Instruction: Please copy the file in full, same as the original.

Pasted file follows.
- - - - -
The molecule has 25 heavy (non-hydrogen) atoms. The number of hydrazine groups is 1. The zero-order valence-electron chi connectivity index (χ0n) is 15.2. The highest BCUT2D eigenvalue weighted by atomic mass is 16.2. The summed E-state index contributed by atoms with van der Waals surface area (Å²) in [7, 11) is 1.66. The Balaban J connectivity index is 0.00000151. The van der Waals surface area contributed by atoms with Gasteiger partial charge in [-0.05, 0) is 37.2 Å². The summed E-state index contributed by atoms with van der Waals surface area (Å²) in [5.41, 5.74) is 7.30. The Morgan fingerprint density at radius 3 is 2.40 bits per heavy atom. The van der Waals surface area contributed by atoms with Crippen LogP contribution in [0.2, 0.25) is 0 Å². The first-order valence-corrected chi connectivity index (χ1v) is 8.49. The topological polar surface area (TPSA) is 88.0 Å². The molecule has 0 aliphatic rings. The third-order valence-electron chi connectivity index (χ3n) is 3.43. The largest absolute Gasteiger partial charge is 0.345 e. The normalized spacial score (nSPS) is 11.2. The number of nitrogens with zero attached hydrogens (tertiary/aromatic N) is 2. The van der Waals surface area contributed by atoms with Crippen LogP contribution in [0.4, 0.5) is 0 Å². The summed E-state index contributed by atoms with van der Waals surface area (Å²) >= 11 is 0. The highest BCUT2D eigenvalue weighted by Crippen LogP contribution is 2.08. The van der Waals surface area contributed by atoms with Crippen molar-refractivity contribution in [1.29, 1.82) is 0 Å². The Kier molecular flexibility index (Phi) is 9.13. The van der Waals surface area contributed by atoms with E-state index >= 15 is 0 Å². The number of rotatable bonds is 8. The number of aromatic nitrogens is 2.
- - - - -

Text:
The molecule has 25 heavy (non-hydrogen) atoms. The number of hydrazine groups is 1. The zero-order valence-electron chi connectivity index (χ0n) is 15.2. The highest BCUT2D eigenvalue weighted by atomic mass is 16.2. The summed E-state index contributed by atoms with van der Waals surface area (Å²) in [7, 11) is 1.66. The Balaban J connectivity index is 0.00000151. The van der Waals surface area contributed by atoms with Gasteiger partial charge in [-0.05, 0) is 37.2 Å². The summed E-state index contributed by atoms with van der Waals surface area (Å²) in [5.41, 5.74) is 7.30. The Morgan fingerprint density at radius 3 is 2.40 bits per heavy atom. The van der Waals surface area contributed by atoms with Crippen LogP contribution in [0.2, 0.25) is 0 Å². The first-order valence-corrected chi connectivity index (χ1v) is 8.49. The topological polar surface area (TPSA) is 88.0 Å². The molecule has 0 aliphatic rings. The third-order valence-electron chi connectivity index (χ3n) is 3.43. The largest absolute Gasteiger partial charge is 0.345 e. The normalized spacial score (nSPS) is 11.2. The number of nitrogens with zero attached hydrogens (tertiary/aromatic N) is 2. The van der Waals surface area contributed by atoms with Crippen LogP contribution in [0.4, 0.5) is 0 Å². The summed E-state index contributed by atoms with van der Waals surface area (Å²) >= 11 is 0. The highest BCUT2D eigenvalue weighted by Crippen LogP contribution is 2.08. The van der Waals surface area contributed by atoms with Crippen molar-refractivity contribution in [1.29, 1.82) is 0 Å². The Kier molecular flexibility index (Phi) is 9.13. The van der Waals surface area contributed by atoms with E-state index >= 15 is 0 Å². The number of rotatable bonds is 8. The number of aromatic nitrogens is 2.